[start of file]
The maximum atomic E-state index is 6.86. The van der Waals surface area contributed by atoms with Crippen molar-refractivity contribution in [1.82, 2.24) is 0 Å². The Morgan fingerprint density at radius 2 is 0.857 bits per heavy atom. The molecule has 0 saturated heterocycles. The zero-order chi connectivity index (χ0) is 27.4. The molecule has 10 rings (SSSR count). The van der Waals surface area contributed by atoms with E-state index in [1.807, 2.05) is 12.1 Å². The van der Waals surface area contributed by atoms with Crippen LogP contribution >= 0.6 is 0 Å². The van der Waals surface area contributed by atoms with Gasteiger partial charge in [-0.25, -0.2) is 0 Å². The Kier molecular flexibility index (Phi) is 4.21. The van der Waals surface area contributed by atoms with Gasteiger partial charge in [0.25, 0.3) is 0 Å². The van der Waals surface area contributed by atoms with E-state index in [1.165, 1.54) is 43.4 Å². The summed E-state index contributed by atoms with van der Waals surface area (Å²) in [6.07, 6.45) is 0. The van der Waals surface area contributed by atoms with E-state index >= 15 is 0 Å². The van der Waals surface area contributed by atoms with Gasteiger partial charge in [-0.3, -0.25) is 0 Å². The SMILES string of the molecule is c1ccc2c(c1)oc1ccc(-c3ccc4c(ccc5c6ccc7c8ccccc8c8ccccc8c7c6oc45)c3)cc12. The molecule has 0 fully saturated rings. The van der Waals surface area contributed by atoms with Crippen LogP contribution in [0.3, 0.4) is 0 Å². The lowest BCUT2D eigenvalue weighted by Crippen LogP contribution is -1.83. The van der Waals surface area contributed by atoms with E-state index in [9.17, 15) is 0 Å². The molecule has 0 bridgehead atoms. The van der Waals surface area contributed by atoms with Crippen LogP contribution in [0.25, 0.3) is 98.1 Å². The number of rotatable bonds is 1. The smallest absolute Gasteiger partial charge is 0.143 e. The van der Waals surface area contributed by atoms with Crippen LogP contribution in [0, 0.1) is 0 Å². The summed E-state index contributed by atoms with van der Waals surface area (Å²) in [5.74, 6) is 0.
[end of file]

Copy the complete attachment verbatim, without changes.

The maximum atomic E-state index is 6.86. The van der Waals surface area contributed by atoms with Crippen molar-refractivity contribution in [1.82, 2.24) is 0 Å². The Morgan fingerprint density at radius 2 is 0.857 bits per heavy atom. The molecule has 0 saturated heterocycles. The zero-order chi connectivity index (χ0) is 27.4. The molecule has 10 rings (SSSR count). The van der Waals surface area contributed by atoms with E-state index in [1.807, 2.05) is 12.1 Å². The van der Waals surface area contributed by atoms with Crippen LogP contribution >= 0.6 is 0 Å². The van der Waals surface area contributed by atoms with Gasteiger partial charge in [-0.25, -0.2) is 0 Å². The Kier molecular flexibility index (Phi) is 4.21. The van der Waals surface area contributed by atoms with Gasteiger partial charge in [0.25, 0.3) is 0 Å². The van der Waals surface area contributed by atoms with E-state index in [1.165, 1.54) is 43.4 Å². The summed E-state index contributed by atoms with van der Waals surface area (Å²) in [6.07, 6.45) is 0. The van der Waals surface area contributed by atoms with E-state index >= 15 is 0 Å². The van der Waals surface area contributed by atoms with Gasteiger partial charge in [-0.3, -0.25) is 0 Å². The SMILES string of the molecule is c1ccc2c(c1)oc1ccc(-c3ccc4c(ccc5c6ccc7c8ccccc8c8ccccc8c7c6oc45)c3)cc12. The molecule has 0 fully saturated rings. The van der Waals surface area contributed by atoms with Crippen LogP contribution in [0.3, 0.4) is 0 Å². The lowest BCUT2D eigenvalue weighted by Crippen LogP contribution is -1.83. The van der Waals surface area contributed by atoms with E-state index in [9.17, 15) is 0 Å². The molecule has 0 bridgehead atoms. The van der Waals surface area contributed by atoms with Crippen LogP contribution in [0.25, 0.3) is 98.1 Å². The number of rotatable bonds is 1. The smallest absolute Gasteiger partial charge is 0.143 e. The van der Waals surface area contributed by atoms with Crippen LogP contribution in [0, 0.1) is 0 Å². The summed E-state index contributed by atoms with van der Waals surface area (Å²) in [5.74, 6) is 0.